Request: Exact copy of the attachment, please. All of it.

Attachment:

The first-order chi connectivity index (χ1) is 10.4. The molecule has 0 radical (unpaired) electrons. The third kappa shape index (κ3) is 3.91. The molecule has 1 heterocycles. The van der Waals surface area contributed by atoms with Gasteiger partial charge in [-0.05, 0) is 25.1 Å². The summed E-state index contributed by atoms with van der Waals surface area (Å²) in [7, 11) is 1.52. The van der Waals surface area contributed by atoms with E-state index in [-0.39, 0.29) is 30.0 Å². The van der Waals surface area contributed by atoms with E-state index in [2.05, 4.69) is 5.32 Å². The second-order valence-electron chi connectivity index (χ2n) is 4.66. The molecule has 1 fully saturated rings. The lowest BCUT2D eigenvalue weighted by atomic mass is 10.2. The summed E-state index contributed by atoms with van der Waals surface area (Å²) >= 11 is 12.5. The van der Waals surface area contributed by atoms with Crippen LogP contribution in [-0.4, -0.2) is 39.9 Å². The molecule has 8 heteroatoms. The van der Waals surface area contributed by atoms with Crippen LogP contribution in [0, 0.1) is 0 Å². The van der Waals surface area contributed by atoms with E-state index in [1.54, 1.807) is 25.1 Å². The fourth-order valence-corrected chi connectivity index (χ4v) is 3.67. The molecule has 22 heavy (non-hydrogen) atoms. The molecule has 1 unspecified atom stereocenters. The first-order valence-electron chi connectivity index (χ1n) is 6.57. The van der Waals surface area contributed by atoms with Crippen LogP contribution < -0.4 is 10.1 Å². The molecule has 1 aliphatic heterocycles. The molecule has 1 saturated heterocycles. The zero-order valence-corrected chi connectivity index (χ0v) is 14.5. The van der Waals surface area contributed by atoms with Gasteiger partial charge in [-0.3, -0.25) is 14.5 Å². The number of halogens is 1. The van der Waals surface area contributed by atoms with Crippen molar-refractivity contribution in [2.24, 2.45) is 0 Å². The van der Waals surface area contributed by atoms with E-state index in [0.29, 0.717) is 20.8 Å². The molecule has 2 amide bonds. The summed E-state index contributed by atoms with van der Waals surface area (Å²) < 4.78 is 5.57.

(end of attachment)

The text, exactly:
The first-order chi connectivity index (χ1) is 10.4. The molecule has 0 radical (unpaired) electrons. The third kappa shape index (κ3) is 3.91. The molecule has 1 heterocycles. The van der Waals surface area contributed by atoms with Gasteiger partial charge in [-0.05, 0) is 25.1 Å². The summed E-state index contributed by atoms with van der Waals surface area (Å²) in [7, 11) is 1.52. The van der Waals surface area contributed by atoms with E-state index in [-0.39, 0.29) is 30.0 Å². The van der Waals surface area contributed by atoms with E-state index in [2.05, 4.69) is 5.32 Å². The second-order valence-electron chi connectivity index (χ2n) is 4.66. The molecule has 1 fully saturated rings. The lowest BCUT2D eigenvalue weighted by atomic mass is 10.2. The summed E-state index contributed by atoms with van der Waals surface area (Å²) >= 11 is 12.5. The van der Waals surface area contributed by atoms with Crippen LogP contribution in [-0.4, -0.2) is 39.9 Å². The molecule has 8 heteroatoms. The van der Waals surface area contributed by atoms with Crippen LogP contribution in [0, 0.1) is 0 Å². The van der Waals surface area contributed by atoms with E-state index in [1.54, 1.807) is 25.1 Å². The fourth-order valence-corrected chi connectivity index (χ4v) is 3.67. The molecule has 22 heavy (non-hydrogen) atoms. The molecule has 1 unspecified atom stereocenters. The first-order valence-electron chi connectivity index (χ1n) is 6.57. The van der Waals surface area contributed by atoms with Crippen LogP contribution < -0.4 is 10.1 Å². The molecule has 1 aliphatic heterocycles. The molecule has 1 saturated heterocycles. The zero-order valence-corrected chi connectivity index (χ0v) is 14.5. The van der Waals surface area contributed by atoms with Gasteiger partial charge in [-0.3, -0.25) is 14.5 Å². The number of halogens is 1. The van der Waals surface area contributed by atoms with Crippen molar-refractivity contribution in [2.24, 2.45) is 0 Å². The van der Waals surface area contributed by atoms with E-state index in [0.29, 0.717) is 20.8 Å². The molecule has 2 amide bonds. The summed E-state index contributed by atoms with van der Waals surface area (Å²) < 4.78 is 5.57.